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Lindsay Matteson’s Italian Amari Picks

When Lindsay Matteson says her “bitters-bar background runs deep,” she’s not exaggerating. Having logged four years at Amor y Amargo in New York City, which included a two-year stint as head bartender, Matteson is currently the bar manager at Seattle’s The Walrus and The Carpenter, following a year at amaro-focused sister bar Barnacle. “What appeals to me is how much bang for your buck you get with amari: one liqueur is infused with many herbs and spices,” Matteson says. “Having an amaro in your home bar is like a secret weapon. A touch of it immediately makes any cocktail special.” Matteson recommends drinking amari with soda in a spritz, or sharing the liqueurs with guests after dinner parties. “Amari are designed to soothe your stomach and help you feel better, in addition to tasting delicious … what’s not to love?” Here are her quintessential five, arranged from least bitter to most.

Amaro Amorino Amaro Amorino is “a delicate and complex amaro made here in Seattle,” Matteson says. Letterpress Distilling founder Skip Tognetti named Amorino—which is built off a flavor base of Seville orange peel—in honor of his grandfather, who ran a neighborhood liquor store in Rome. “Beautiful sarsaparilla notes make this a great hot-weather amaro—I like it in a spritz or an Americano with blanc vermouth—as well as during the holiday season.” $38,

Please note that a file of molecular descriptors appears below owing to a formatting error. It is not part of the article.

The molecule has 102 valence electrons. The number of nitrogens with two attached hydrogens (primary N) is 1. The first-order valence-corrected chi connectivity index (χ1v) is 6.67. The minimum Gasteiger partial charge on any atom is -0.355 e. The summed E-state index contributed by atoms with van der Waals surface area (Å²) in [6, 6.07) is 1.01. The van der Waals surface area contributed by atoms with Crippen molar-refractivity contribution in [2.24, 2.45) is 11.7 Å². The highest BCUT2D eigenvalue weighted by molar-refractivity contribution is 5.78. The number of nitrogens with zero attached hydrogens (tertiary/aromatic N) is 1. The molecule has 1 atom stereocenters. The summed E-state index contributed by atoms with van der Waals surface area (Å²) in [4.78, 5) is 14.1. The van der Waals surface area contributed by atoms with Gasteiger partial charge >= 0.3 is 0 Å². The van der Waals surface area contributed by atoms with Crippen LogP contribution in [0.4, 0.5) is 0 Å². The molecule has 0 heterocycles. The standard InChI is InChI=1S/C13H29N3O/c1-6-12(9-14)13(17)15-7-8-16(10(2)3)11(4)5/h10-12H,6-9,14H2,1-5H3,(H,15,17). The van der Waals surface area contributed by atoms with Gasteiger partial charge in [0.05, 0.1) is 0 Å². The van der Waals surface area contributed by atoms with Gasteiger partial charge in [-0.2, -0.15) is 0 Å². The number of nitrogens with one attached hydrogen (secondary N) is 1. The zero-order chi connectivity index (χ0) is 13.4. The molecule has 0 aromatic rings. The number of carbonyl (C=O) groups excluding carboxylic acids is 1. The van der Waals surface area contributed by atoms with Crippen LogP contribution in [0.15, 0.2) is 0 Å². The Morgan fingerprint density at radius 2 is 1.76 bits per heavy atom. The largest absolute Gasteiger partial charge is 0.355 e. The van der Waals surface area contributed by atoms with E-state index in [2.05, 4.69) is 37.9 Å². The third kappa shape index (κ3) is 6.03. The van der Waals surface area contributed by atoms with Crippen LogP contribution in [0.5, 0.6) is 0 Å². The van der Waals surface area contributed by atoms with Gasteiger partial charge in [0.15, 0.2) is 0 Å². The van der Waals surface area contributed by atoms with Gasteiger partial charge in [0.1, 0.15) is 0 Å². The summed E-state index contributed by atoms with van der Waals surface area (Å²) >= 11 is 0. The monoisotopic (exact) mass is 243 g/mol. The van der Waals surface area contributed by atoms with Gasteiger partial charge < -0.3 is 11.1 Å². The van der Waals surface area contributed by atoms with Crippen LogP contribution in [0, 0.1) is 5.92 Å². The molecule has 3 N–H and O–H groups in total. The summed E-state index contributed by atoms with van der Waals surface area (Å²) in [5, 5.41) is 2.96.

Vecchio Amaro del Capo “This is my all-time favorite amaro,” says Matteson of the Fratelli Caffo distillery’s flagship. Macerated with 29 flowers, herbs, fruits, and roots from Southern Italy and “coming from the Calabrian coast, this amaro is a little lighter in bitterness, with great baking spice and orange notes,” she says. “This is a great amaro to start with if you’re new to amari. It’s versatile and plays well in all sorts of cocktails, from gin sours to Manhattans.” $26.99,

Nardini Bassano Amaro “Made by a family known for their grappas since the 1700s, this is my go-to amaro after a big Italian meal,” Matteson says. Infused with bitter orange, peppermint, and the roots of Alpine yellow gentian, Nardini “is going to be slightly more bitter, but still medium-bitterness, with a bright mint note that helps settle the stomach.” $49.96,

Cappelletti Amaro Sfumato Rabarbaro “This amaro is made [with] rhubarb native to the Trentino-Alto Adige region where it’s [from],” says Matteson of this relatively recent import to the U.S. “Unlike other Rabarbaros that we see in the U.S., this one has a smoky character, which gives it the name Sfumato [derived from the Italian word for smoke, fumo]. Try it in a mezcal cocktail or pour it over ice—it will pleasantly change in flavor as it dilutes.” $21.99,

Varnelli Amaro dell’Erborista The Varnelli family crafts this amaro using herbs, roots, and barks from the Sibillini Mountains prepared over a wood fire in Italy’s Marches region. “This is a unique, sexy amaro. It’s light in color and unfiltered, giving it a [distinctive] look,” says Matteson. “Although it’s [sweetened with] honey, this is one of the most bitter amari available in the United States. It is also surprisingly low-proof: I drink it with club soda and a grapefruit twist all summer.” $64.50,

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